Old Towner

Picture, if you will, that vision of ancient China you’ve always had. Tiny stone streets that weave their way from one plaza to another, passing endless Chinese-style buildings with that oh-so-distinctive style of roof. Now what if I told you I was standing in the midst of a Chinese town that looked just like that vision and seems to go on forever?

This is Lijiang (pronounced Lee-geeawng), one of Yunnan’s star attractions for the simple fact that, unlike the majority of China, its old town, dating back some 800+ years, is still entirely intact. In fact traditional architecture is such a rarity in today’s modern China that UNESCO saw it fit to declare Lijiang’s old town a World Heritage Site (the 5th of my trip after Laos’ Luang Prabang and Wat Phu, as well as China’s Emei Shan and Leshan’s Grand Buddha).

This place takes the “old town” elements of Yangshuo and Shangri-La that I found so charming and magnifies them by about 100. The area is simply massive and it is remarkably easy to get lost wandering its blissfully car-less streets and back alleys (in fact, Lonely Planet flat out states “you will get lost,” a very true statement). A network of tiny canals intersperse themselves throughout the streets and locals can still be seen washing vegetables, dishes and clothes in their waters!

Lijiang was originally a Naxi minority village and the seat of the town’s former leadership under the Mu clan has been renovated and opened to the public as a museum. You can still see Naxi folk wandering the town in their traditional garb, though I suspect this may be more for the tourists (who, of course, have countless opportunities to don the same traditional garb for the sake of photos).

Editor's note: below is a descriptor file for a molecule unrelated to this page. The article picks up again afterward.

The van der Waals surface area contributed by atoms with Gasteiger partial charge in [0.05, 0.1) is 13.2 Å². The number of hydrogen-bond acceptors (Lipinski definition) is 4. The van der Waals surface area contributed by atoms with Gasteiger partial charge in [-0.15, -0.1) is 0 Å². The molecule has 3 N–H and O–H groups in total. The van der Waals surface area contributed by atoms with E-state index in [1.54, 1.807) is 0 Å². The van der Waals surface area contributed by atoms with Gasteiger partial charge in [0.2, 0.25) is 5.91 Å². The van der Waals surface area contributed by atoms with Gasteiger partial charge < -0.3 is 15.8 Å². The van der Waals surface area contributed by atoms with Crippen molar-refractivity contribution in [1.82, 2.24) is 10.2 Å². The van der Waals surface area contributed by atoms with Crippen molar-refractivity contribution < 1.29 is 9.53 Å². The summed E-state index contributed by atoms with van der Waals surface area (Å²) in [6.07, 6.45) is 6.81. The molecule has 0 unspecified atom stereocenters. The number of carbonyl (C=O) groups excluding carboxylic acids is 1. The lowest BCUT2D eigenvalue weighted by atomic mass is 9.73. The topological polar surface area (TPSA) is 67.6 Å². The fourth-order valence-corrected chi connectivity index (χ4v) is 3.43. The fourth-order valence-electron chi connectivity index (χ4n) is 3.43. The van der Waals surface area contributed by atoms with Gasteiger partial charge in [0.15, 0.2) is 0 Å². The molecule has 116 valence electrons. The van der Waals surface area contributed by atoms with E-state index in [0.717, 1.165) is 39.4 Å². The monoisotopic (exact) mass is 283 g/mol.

Unfortunately, it’s those very same tourists that kind of ruin the seeming fantasy-land that is Lijiang and those infamous Chinese tour groups come here in droves. As such, every single store front in the massive old town is a shop, restaurant or hotel. Like any major tourist destination, there seem to be only about 6 different varieties of stores. In fact, you see so much repeat merchandise that it becomes difficult to believe that, though someone is sitting before you carving away, the carvings in their store are not mass produced.

Fortunately, Lijiang’s many back alleys provide a veritable escape from the hordes and there are spots where you can find near isolation. But even rare isolation does not help the fact that after a mere 24 hours in this town, I feel ready to move on. This place is overwhelming, yet after a while it all starts to look the same. Lijiang is a beautiful place, but sadly it has become a victim of its own success.

Tomorrow it’s further south to another highly touristy town called Dali!

P.S. After my rather zany visit to the Emergency Room, I am feeling considerably better. Thanks for all your concern!

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